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Month: August 2011

Food Court

When I think of a food court, two things usually come to mind.

The first is the food court located on a military installation where various fast food vendors are all located around the same eating area. Some of the vendors are those that the general public would find familiar with such as Taco Bell or Popeye’s Chicken, but there are also places that would only be familiar to military members such as Robin Hood or Anthony’s Pizza. The size and number of vendors varies with the size of the installation.

The second place that comes to mind is Disney World. Much like the military installation, there are different types of food available: burgers, pizza, desert, and full dinners. The dinners usually take on the style of the resort the food court is located in, but these are all owned by Disney.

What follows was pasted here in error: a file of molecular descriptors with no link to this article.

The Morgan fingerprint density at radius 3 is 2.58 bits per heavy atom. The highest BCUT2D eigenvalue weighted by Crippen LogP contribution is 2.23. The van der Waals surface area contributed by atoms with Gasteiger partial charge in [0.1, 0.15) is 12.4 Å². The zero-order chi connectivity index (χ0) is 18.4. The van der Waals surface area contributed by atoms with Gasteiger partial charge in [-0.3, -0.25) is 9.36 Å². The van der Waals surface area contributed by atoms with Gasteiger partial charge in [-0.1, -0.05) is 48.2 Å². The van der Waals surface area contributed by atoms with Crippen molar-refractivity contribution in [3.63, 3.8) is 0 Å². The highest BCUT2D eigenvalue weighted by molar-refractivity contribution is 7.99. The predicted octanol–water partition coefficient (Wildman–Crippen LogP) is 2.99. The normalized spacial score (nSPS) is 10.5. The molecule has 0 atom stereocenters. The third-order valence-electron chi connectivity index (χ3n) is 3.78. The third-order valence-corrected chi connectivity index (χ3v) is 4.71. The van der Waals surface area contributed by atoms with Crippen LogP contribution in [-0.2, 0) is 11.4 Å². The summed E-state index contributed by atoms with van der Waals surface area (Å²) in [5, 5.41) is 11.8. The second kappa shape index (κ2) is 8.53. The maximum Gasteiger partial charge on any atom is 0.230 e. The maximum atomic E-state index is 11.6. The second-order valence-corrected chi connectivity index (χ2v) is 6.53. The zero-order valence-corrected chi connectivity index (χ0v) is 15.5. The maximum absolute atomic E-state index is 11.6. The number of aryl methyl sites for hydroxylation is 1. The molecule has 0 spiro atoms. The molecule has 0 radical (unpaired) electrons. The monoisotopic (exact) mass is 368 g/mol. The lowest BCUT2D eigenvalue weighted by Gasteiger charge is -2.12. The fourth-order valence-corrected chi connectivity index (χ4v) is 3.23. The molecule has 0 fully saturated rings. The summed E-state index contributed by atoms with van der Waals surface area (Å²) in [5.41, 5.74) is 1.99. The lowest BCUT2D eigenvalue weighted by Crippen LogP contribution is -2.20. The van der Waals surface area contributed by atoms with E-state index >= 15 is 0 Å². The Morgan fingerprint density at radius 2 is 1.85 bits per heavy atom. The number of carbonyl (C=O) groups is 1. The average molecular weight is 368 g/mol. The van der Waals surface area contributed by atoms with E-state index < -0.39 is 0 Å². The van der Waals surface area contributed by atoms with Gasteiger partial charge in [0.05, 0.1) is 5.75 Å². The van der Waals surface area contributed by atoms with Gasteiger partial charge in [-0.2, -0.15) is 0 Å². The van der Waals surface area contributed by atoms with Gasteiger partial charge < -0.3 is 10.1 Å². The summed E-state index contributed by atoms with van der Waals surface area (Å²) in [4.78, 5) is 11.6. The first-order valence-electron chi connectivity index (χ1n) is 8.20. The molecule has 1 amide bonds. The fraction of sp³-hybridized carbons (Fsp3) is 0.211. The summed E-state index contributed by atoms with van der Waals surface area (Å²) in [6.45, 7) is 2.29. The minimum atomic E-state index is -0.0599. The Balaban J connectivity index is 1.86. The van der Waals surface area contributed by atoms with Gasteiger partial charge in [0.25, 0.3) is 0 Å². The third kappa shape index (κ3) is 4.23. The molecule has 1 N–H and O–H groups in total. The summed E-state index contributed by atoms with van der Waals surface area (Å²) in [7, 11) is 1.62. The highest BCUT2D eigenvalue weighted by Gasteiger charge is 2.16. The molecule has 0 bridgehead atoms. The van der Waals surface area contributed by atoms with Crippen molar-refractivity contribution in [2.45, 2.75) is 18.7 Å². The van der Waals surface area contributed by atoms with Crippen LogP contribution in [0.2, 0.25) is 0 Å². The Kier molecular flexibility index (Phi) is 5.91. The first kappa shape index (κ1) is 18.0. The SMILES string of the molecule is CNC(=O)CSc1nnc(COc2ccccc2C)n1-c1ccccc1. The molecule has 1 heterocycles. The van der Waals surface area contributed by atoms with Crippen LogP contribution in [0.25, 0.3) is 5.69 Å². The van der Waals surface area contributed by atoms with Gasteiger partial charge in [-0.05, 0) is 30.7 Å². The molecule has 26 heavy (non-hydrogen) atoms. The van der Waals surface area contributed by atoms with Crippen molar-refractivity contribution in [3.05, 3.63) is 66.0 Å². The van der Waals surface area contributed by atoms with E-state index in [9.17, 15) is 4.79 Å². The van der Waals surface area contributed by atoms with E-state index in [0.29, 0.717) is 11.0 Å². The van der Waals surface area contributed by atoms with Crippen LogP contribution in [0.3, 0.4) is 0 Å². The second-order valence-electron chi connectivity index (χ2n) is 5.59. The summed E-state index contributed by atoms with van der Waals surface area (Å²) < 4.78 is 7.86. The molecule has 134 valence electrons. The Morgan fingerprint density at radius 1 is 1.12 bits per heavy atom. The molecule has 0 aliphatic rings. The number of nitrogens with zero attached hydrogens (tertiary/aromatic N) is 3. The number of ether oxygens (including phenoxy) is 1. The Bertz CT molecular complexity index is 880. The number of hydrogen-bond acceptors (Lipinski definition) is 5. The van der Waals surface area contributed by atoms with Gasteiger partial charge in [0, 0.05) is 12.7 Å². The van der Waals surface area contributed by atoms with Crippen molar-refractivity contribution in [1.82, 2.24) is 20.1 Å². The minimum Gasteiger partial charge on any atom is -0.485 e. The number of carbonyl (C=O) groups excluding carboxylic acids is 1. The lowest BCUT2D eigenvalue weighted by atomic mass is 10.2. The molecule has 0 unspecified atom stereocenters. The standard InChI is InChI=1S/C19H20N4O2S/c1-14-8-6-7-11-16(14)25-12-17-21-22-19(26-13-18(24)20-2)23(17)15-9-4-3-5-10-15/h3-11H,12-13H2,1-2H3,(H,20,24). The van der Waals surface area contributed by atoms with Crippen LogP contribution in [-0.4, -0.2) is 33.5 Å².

After reading Gerald Nachman’s fictitious My Day In Food Court at The American Spectator, I now have a third picture in my mind when I think of a food court. But this one’s a little scary.

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Biblical Archaeology: Philip’s Tomb and Gobekli Tepe

I had heard the news that Philip the Apostle’s tomb had been found a few months ago, but I held off being excited because I know how those discoveries are often recanted later. As it turns out, it’s may not be the Apostle’s tomb, but Philip the Evangelist. Either way, it’s still an exciting find if true, because finding the tombs of people who are mentioned in Scripture still serve to provide more evidence for the reliability of Scripture.

More on Philip’s Tomb:

Another find that has been revealed over the last couple of weeks has been equally as interesting. It’s that of Gobekli Tepe. Gobekli Tepe is being heralded as the oldest “Temple” ever found, predating Stonehenge by some 6,000 years. If true, it would provide more evidence that religion has always been a part of mankind’s life, and not something invented later on as part of culture. Stand to Reason has posted a short article on this, along with an interview of Ben Witherington regarding the ramifications for secular understandings of religious history. I highly recommend you follow the link STR provides in the article called Philip’s Tomb and listen to the interview; it’s only about 18 minutes.

More on Gobekli Tepe:

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